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Magical Macaron

Macarons are magical. Feather light, sweet and pretty (who can say no to those lovely pastel colours?), they are full of endless possibilities. Commonly filled with ganache, buttercream or jam sandwiched between the little meringue-based chewy discs of pastries made of egg white, icing sugar, granulated sugar and almond powder, they melt in your mouth and melt your heart.

The many flavours of Macarons by Laduree

Macaron is characterised by its smooth, domed top, ruffled circumference (referred to as the “foot”), and flat base. It is mildly moist and easily melts in the mouth. A really good Macaron has a crunchy shell, and great sensation that you get from the combination of flavours such as olive oil and vanilla.

Sweets fit for a queen

After completing Diplôme de Pâtisserie at the prestigious Le Cordon Bleu in Paris last year, my dear friend Anne has picked this particular pastry to specialise in. Many of us have had the pleasure to sample her amazing talent, but she has decided to share her Macaron with a wider audience via her new venture Jouer Patisserie.

The very talented pastry chef Anne with her Mini Baba au Rhum

Earlier this month, Anne catered for an event at the hip jewellery/accessories shop The9thMuse, which was opened by my lovely friends Charlotte and Jing. I was excited to check out the leather goods by Halo, and even more excited as the world finally has a chance to taste Anne’s Macarons and Mini Baba au Rhum.

The lovely Macarons. From top: Ispahan & ginger; Kaya & salt; Caramelised fig & vanilla

The Macarons were a great hit with all the fashionistas and foodies present. They were about 1/4 smaller than the usual fare you will find at patisseries around town, but the shells were of a perfect crunchiness, and so light and moist that I could easily finish half a dozen in a row. The unique flavours were clearly influenced by Anne’s Asian roots and her French culinary training.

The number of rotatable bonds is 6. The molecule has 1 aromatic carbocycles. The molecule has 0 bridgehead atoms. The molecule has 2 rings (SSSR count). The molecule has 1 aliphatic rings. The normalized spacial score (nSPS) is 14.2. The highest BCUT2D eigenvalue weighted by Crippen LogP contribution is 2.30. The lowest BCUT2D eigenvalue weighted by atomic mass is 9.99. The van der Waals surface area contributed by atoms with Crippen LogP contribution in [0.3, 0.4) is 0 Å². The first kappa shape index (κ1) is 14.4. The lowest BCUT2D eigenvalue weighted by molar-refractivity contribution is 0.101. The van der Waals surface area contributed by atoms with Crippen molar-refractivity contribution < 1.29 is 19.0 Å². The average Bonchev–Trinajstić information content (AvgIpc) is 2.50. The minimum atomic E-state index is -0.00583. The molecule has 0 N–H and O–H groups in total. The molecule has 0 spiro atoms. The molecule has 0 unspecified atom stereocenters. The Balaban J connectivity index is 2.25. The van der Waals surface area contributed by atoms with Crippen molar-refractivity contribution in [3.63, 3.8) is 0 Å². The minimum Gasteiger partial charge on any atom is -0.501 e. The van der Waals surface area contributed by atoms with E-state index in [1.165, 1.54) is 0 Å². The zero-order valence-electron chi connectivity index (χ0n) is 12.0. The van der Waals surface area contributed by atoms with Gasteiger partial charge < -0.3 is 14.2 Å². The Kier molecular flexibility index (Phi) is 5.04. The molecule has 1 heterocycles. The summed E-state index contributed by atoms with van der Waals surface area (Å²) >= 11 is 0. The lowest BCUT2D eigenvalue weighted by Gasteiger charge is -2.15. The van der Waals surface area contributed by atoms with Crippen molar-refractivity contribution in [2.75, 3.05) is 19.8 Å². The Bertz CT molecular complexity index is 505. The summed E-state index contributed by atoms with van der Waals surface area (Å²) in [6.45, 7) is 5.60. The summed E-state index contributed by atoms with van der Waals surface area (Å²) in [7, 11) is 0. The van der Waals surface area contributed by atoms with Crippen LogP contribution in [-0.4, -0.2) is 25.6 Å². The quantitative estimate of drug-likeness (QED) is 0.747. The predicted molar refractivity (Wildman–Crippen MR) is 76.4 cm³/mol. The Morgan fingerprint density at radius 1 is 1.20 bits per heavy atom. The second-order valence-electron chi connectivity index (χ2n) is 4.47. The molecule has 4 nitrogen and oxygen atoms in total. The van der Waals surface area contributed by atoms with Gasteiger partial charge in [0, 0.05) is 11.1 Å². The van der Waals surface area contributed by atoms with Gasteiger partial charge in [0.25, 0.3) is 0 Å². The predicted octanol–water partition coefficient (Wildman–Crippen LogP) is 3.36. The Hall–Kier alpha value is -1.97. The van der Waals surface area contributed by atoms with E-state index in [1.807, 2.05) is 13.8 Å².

My favourite flavour of the evening: Kaya & salt

The flavours Anne chose for her public debut were: Osmanthus & ginger; Kaya & salt; Ispahan & ginger; Caramlised fig & vanilla. My favourite was actually the Kaya & salt (the little green ones) as I loved the savoury-sweet combination. Oh so buttery. All the other flavours were also really good, though the ginger in the yellow Osmanthus Macaron didn’t come out as strong as the Ispahan version.

Mini Baba au Rhum

Anne also brought along some Mini Baba au Rhum, a rich, light currant or raisin studded yeast cake soaked in a rum or kirsch syrup. It’s said to have been invented in the 1600s by Polish King Lesczyinski. The cake itself was rather plain but coupled with the (very very) strong rum shot in the glass it gave a real kick. Not for the faint-hearted.

Macaron + Mini Baba au Rum

Jouer Patisserie
Tel: +852 9688 0647
Email: anne@jouer.hk

The9thMuse
Add: 12/F, Unit 1204, One Lyndhurst Tower, No.1 Lyndhurst Terrace, Central, Hong Kong
Tel: +852 2537 7598

Note: If you really must save Macarons for another day, you can store them in plastic in the fridge. But it’s best to just eat them, and get some more for another day.